Volume 94, Issue 99

Tuesday, March 27, 2001


Code of Conduct gets Senate's OK

Refugee camp staged in UCC

CFS lawsuit grows - UBC, Queen's, Alberta named

Fed funding lost to big schools

Ontario creating 57,000 new summer jobs for April

Don't steal parking discs


Corroded Disorder

CFS lawsuit grows - UBC, Queen's, Alberta named

By Aaron Wherry
Gazette Staff

The University Students' Council now officially has allies in its $100 million lawsuit against the Canadian Federation of Students.

The University of Alberta Students' Union, along with student councils at Queen's University and the University of British Columbia were recently given official status in the lawsuit against CFS over the ownership of Travel Cuts, said USC president Dave Braun.

The USC's lawsuit was filed in 1996 and names as defendants CFS-Services, a branch of the CFS, the Association of Student Councils-Canada and the Canadian Universities Travel Service Limited, now known as Travel Cuts.

In 1969, the AOSC, which owned Travel Cuts, was incorporated by six university student councils including the USC. In 1987, the AOSC transferred all the assets of Travel Cuts to the CFS, after a vote taken by the AOSC.

The USC lawsuit contends the shares of Travel Cuts remain vested in the AOSC and the CFS has improperly converted the shares to their own use.

Braun said the court's allowance of the student councils at Alberta, Queen's and UBC to join the suit was a positive step, but it is still difficult to foretell the outcome of the suit.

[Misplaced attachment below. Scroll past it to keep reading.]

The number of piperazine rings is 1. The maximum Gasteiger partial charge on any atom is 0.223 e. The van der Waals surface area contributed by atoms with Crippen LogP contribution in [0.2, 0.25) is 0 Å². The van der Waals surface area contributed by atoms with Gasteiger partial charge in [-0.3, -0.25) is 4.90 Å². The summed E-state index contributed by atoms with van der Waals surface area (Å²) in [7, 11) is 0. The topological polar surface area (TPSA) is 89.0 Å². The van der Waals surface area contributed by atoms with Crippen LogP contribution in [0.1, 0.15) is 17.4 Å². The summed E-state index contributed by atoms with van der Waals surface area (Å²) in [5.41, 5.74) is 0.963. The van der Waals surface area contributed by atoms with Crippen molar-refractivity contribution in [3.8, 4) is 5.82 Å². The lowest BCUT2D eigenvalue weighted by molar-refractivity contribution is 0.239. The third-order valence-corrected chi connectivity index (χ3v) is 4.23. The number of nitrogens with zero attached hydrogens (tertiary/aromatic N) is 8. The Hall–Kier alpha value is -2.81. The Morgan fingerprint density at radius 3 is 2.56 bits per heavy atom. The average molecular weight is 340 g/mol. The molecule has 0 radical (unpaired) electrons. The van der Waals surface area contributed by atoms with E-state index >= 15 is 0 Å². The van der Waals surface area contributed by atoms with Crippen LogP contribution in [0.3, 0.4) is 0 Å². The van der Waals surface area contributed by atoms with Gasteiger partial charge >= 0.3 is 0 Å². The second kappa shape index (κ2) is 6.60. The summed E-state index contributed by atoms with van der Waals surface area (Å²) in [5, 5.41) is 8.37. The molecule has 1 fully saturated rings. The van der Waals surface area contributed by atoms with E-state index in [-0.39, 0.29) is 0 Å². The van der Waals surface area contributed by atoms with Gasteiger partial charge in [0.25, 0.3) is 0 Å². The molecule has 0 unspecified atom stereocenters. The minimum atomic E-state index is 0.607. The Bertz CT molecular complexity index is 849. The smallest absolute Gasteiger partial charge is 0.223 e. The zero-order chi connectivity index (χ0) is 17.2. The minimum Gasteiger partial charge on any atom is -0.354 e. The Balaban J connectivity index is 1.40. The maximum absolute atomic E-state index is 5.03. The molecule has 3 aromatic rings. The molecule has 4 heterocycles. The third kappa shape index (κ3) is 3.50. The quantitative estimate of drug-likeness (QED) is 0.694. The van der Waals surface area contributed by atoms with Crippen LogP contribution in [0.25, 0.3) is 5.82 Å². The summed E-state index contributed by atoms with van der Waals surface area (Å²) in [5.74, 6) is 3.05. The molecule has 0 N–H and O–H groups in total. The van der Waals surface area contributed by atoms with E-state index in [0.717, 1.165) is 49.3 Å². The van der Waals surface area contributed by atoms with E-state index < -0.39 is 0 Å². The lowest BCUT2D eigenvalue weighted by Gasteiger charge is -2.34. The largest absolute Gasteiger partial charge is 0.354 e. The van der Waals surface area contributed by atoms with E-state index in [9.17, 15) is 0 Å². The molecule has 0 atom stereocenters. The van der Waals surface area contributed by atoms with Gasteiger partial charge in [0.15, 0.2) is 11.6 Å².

"Issues in the courts can be long and arduous and we remain committed to righting a past wrong," he said. "We are pleased to have the court confirm the support of the other student councils."

Leslie Church, president of the Alberta Students' Union, said the ASU has been involved in the lawsuit for almost three years, but the recent move by the court officially names them in the lawsuit.

Church explained her desire to see the suit resolved out of court. "My hope is that this issue can be solved without the court," she said. "We have to have some frank and open discussions." She added while no formal arrangement has been made, the collection of student councils now involved will share the legal costs of the suit.

CFS treasurer Joey Hansen, said he could not comment on the specifics of the lawsuit, but explained the CFS remains committed to fighting it out in the courts. "We stand by the position that the USC suit is frivolous and without merit," he said. "The USC is just on some flight of historical fantasy."

He added the suit has cost the CFS tens of thousands of student dollars. "It's just a huge drain on student funds for both our organization and the USC," Hansen said.

No exact numbers on the cost of the lawsuit to the USC were available.

Chris Farley, president of the University of Waterloo Federation of Students, said his council once considered joining the suit, but eventually elected to remain uninvolved. "We sat on the fence and never really came out either way," Farley said. "When it came time to decide to commit money to it, we didn't think it was going to be successful."

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